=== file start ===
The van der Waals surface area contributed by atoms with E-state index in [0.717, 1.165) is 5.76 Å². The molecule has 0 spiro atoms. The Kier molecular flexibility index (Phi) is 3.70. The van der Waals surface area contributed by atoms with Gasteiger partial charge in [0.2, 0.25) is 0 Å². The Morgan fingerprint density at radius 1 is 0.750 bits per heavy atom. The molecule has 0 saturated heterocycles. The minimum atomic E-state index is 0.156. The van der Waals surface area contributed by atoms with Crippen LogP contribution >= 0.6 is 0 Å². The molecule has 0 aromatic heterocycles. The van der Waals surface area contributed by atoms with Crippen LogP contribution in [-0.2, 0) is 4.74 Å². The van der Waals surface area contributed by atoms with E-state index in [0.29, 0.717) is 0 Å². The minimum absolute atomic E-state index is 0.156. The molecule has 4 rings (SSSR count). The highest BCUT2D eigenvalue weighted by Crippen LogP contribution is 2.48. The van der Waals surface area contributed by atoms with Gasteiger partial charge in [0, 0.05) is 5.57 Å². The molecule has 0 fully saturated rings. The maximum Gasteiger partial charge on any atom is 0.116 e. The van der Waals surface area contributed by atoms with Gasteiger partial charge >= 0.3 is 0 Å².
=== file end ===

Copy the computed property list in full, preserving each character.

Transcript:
The van der Waals surface area contributed by atoms with E-state index in [0.717, 1.165) is 5.76 Å². The molecule has 0 spiro atoms. The Kier molecular flexibility index (Phi) is 3.70. The van der Waals surface area contributed by atoms with Gasteiger partial charge in [0.2, 0.25) is 0 Å². The Morgan fingerprint density at radius 1 is 0.750 bits per heavy atom. The molecule has 0 saturated heterocycles. The minimum atomic E-state index is 0.156. The van der Waals surface area contributed by atoms with Crippen LogP contribution >= 0.6 is 0 Å². The molecule has 0 aromatic heterocycles. The van der Waals surface area contributed by atoms with Crippen LogP contribution in [-0.2, 0) is 4.74 Å². The van der Waals surface area contributed by atoms with E-state index in [0.29, 0.717) is 0 Å². The minimum absolute atomic E-state index is 0.156. The molecule has 4 rings (SSSR count). The highest BCUT2D eigenvalue weighted by Crippen LogP contribution is 2.48. The van der Waals surface area contributed by atoms with Gasteiger partial charge in [0, 0.05) is 5.57 Å². The molecule has 0 fully saturated rings. The maximum Gasteiger partial charge on any atom is 0.116 e. The van der Waals surface area contributed by atoms with Gasteiger partial charge >= 0.3 is 0 Å².